Intro: A Pulse Oximeter Device Using Arduino Nano, MAX30100 and Bluetooth HC06.
today we are going to build a sensory device to read Oxygen level in the blood and the heart beat rates in a non invasive way using the MAX30100 sensor.
The MAX30100 is an Pulse Oximetry and heartrate monitor sensor solution. It combines two LEDs, a photodetector, optimized optics, and low-noise analog signal processing to detect pulse oximetry and heart-rate signals. The MAX30100 operates from 1.8V and 3.3V power supplies and can be powered down through software with negligible standby current, permitting the power supply to remain connected at all times.
For this article, I'm gonna use a Bluetooth module HC-06 (operating in a slave mode) associated with Arduino Nano. In this way, we can send the data read from the device to another device or to the Internet. In the initial proposal, a mobile application was developed in order to contemplate visualization of the data. However, this mobile Android application will not be covered in this article.
Let's get started!
Step 1: Material Necessary:
The material used in this experiment can be seen below:
- Arduino Nano
- Small Protoboard
- Wires and a set of jumpers
- Bluetooth Module HC-06
- Sensor MAX30100
- Two resistors 4.7k Ohm
Step 2: Wiring the MAX30100
First, we need to wire the MAX30100 in order to use it with Arduino. The schematic image above in this step will show how the wiring should be done.
Basically, we need to sod the wires with the pins available on the sensor. It will be necessary to remove the female part of the jumper for the soda to be made. The male part of the Jumper will be used to dock on the Arduino.
MAX30100 has the following pins:
VIN, SCL, SDA, INT, IRD, RD, GND.
For this purpose, we'll only use VIN, SCL, SDA, INT and GND inputs.
Tips: After performing the soda, it is good to insert some hot glue to protect the soda (as you can see in the image).
Step 3: Wire the Bluetooth HC-06 Module
In addition, we need to do the same for the Bluetooth HC06 module.
All information received in the Bluetooth module will be passed to the Arduino (in our case) via serial.
The module range follows the bluetooth communication standard, which is approximately 10 meters. This module works only in slave mode, that is, it allows other devices to connect to it, but does not allow itself to connect to other bluetooth devices.
The module has the 4 pins (Vcc, GND, RX e TX). The RX and TX are used to allows the communication with the microcontroller in a serial way.
During the execution, some problems were detected by simultaneously using the TX and RX outputs for Bluetooth together with the communication or serial via USB (which is used to power the Arduino and load the code) on the board.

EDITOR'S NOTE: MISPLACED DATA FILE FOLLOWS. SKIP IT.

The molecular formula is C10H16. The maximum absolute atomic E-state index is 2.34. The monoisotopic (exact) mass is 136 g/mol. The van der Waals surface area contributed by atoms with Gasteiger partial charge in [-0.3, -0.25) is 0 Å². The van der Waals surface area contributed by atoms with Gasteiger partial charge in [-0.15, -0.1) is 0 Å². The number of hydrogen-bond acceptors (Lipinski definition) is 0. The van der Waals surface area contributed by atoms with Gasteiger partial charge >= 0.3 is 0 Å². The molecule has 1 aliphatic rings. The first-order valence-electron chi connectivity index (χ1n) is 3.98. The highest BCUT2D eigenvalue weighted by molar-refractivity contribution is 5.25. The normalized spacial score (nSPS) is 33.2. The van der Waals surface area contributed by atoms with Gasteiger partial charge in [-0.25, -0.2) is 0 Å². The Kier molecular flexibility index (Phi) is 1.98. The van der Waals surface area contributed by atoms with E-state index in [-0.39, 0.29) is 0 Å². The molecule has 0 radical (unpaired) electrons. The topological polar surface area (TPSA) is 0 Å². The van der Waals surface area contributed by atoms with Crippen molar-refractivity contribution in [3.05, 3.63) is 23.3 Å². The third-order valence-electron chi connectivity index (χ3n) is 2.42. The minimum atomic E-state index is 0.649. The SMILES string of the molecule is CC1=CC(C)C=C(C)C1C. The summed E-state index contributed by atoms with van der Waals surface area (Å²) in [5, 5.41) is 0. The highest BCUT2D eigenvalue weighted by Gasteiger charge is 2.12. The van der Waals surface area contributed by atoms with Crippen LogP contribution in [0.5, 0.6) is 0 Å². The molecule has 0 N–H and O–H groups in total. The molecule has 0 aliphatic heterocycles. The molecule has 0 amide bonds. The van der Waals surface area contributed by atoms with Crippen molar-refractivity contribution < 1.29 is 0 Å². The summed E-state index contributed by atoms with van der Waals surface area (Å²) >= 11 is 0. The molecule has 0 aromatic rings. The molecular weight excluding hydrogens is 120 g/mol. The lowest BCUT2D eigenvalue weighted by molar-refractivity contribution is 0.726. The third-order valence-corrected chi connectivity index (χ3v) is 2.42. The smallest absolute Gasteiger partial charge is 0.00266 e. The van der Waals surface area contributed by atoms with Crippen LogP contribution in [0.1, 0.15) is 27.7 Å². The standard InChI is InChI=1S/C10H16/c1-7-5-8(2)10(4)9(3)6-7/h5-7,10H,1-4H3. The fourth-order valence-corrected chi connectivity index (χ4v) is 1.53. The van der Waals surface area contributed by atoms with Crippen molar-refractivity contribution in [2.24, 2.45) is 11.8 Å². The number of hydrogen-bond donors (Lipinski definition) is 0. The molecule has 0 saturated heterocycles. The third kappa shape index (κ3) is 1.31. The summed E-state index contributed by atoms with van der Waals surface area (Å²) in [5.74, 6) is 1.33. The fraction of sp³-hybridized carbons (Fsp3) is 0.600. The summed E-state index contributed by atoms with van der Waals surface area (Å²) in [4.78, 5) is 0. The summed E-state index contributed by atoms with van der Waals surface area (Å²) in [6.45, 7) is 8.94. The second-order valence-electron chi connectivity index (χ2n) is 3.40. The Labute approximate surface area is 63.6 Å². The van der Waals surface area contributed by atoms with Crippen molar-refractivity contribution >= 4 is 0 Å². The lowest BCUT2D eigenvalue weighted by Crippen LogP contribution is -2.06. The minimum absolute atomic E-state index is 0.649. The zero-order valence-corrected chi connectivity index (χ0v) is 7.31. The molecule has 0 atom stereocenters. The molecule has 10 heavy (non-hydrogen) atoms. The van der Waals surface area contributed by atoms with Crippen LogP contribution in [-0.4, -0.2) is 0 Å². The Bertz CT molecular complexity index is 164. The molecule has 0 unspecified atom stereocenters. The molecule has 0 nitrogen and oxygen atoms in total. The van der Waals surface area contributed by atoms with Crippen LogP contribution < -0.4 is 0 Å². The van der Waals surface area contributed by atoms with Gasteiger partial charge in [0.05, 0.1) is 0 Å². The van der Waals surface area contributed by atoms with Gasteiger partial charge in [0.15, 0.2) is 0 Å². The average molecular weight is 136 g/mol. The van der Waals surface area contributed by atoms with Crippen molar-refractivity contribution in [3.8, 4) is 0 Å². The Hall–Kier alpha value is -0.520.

Thus, during development, pins A6 and A7 were temporarily used to simulate serial communication. The SoftwareSerial Library was used to allow serial port operation via software.
Reference: Bluetooth Image wiring is from http://www.uugear.com/portfolio/bluetooth-communication-between-raspberry-pi-and-arduino
Step 4: Assemble the Device Structure, Following the Bluetooth Module, the LED and the Arduino on the Protoboard.
Next step is to put all the components in the protoboard and connect them in the right way.
You can do it now as you wish. If you want to use another microcontroller like Arduino Uno or a larger board, feel free to do so. I've used a smaller one, because I needed to have a compact device that would be possible to carry out the measurement and also send the data to another device.
First step: Attaching the Arduino in to the white board.
- Attach the Arduino Nano in the center of the protoboard.
Second step: Attaching the Bluetooth module in the Arduino.
- Connect the bluetooth module at the back of the board and also connect the wire in the Arduino as follows:
- RX from Bluetooth to the TX1 pin in the Arduino.
- TX from Bluetooth to the RX0 pin in the Arduino.
- GND from Bluetooth to the GND (pin besides the RX0 pin) in the Arduino.
- Vcc from Bluetooth to the 5V pin in the Arduino.
Third step: Attaching the MAX30100 sensor in the Arduino.
- VIN from MAX30100 to the 5V pin in the Arduino (same as we have in the Bluetooth step).
- SCL pin from MAX30100 to the A5 pin in the Arduino.
- SDA pin from MAX30100 to the A4 pin in the Arduino.
- INT pin from MAX30100 to the A2 pin in the Arduino.
- GND pin from MAX30100 to the GND pin in the Arduino (pin between VIN and RST).
- Plug one resistor. One leg in the same 5V pin we connected the Bluetooth and the other part in the A4 pin.
- Plug the second resistor. One leg in also connected in 5v pin and the other connect to the A5 pin.
Important: In order to get MAX30100 working properly, we need to pull those resistors respectively to the A4 and A5 pins. Otherwise, we may witness a sensor malfunction, such as a dim light and often the complete non-functioning of the same.
Fourth step: Adding a green led to know exactly when a heart rate was measured by the sensor.
- Plug the smallest leg of the green led (or other color you may prefer) to the GND pin (same as we connected the Bluetooth).
- Connect the other part to the D2 pin.
Step 5: Finishing Our Device Assemble.
At this point, we already have our device assembled, but not programmed . We have the bluetooth module connected to the Arduino, as well as the MAX30100 sensor, which will perform all data measurement and send it to the Bluetooth module, which in turn will send to another device.
For this article, the purpose was to demonstrate the assembly of the device. In the next few articles I'll cover how to program the device using the Arduino IDE. You can see in this image how the device will work, from reading data to viewing on your Android device.
You have finished making your own Pulse Oximeter device measurement just with a low cost. Stay tuned to the next article! :D